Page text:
On a more meta level, this feels like another example to me of how, if you want actual journalism and not just sensational click inflating, your best bet is still to go with one of the old-school newspapers like the NYT, and not with a tech website.
Odds are good that when you search Google for someone to help you get into your home or car, results will include poorly trained subcontractors who will squeeze you for cash.
10
Malthe Høj-Sunesen's profile photo
 
It's the difference between 'I took a degree' and 'how hard can it be', I suppose. They might rhyme, but that doesn't mean that they are equal. 
Add a comment...

Peter Kasting

Shared publicly  - 
 
Today's Bad Tech Reporting:

http://motherboard.vice.com/read/google-will-soon-shame-all-websites-that-are-unencrypted-chrome-https

The headline says that something is definitely happening soon! Except it turns out it's not. No new proposal has been announced. No new capability has been added to Chrome. No new flag to expose a capability has been added. No dates or milestones are being proposed for enabling anything. In fact, it turns out absolutely nothing is different about Chrome's behavior or what the team has announced than it has been for the last year.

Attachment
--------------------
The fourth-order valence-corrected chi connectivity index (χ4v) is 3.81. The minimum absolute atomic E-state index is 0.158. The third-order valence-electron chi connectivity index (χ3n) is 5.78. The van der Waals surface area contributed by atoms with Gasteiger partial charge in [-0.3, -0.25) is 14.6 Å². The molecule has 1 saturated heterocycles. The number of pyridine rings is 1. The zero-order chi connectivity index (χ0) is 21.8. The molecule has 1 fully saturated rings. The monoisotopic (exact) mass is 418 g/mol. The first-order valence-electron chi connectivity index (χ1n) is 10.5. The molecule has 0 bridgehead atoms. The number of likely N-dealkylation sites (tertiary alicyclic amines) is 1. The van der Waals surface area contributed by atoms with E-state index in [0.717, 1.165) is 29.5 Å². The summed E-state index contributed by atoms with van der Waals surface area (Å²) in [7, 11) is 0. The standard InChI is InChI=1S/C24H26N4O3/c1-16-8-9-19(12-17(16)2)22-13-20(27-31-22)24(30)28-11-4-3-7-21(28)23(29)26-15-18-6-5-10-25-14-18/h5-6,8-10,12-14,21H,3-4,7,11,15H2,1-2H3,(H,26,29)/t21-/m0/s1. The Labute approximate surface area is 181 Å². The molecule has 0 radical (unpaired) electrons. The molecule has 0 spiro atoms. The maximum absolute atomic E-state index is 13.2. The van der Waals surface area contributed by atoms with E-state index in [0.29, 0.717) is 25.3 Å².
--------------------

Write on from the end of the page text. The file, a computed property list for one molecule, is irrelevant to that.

In other words, there's no story here, unless the story is "by the way, a year ago the Chrome team added a flag to do this and we just wanted to let you know that the flag still happens to exist". Way to go, Motherboard.

Edit: Chris Palmer also clarified on a public mailing list that this wasn't even from a Google presentation -- it was a Cloudflare presentation. LOL.

Second edit: Motherboard updated the article to at least note that this wasn't a Google presentation.
Google wants to kill the unencrypted internet, and will soon flag two thirds of the web as "unsafe."
14
2
Tim Johnson's profile photoValentin Pletzer's profile photo
Add a comment...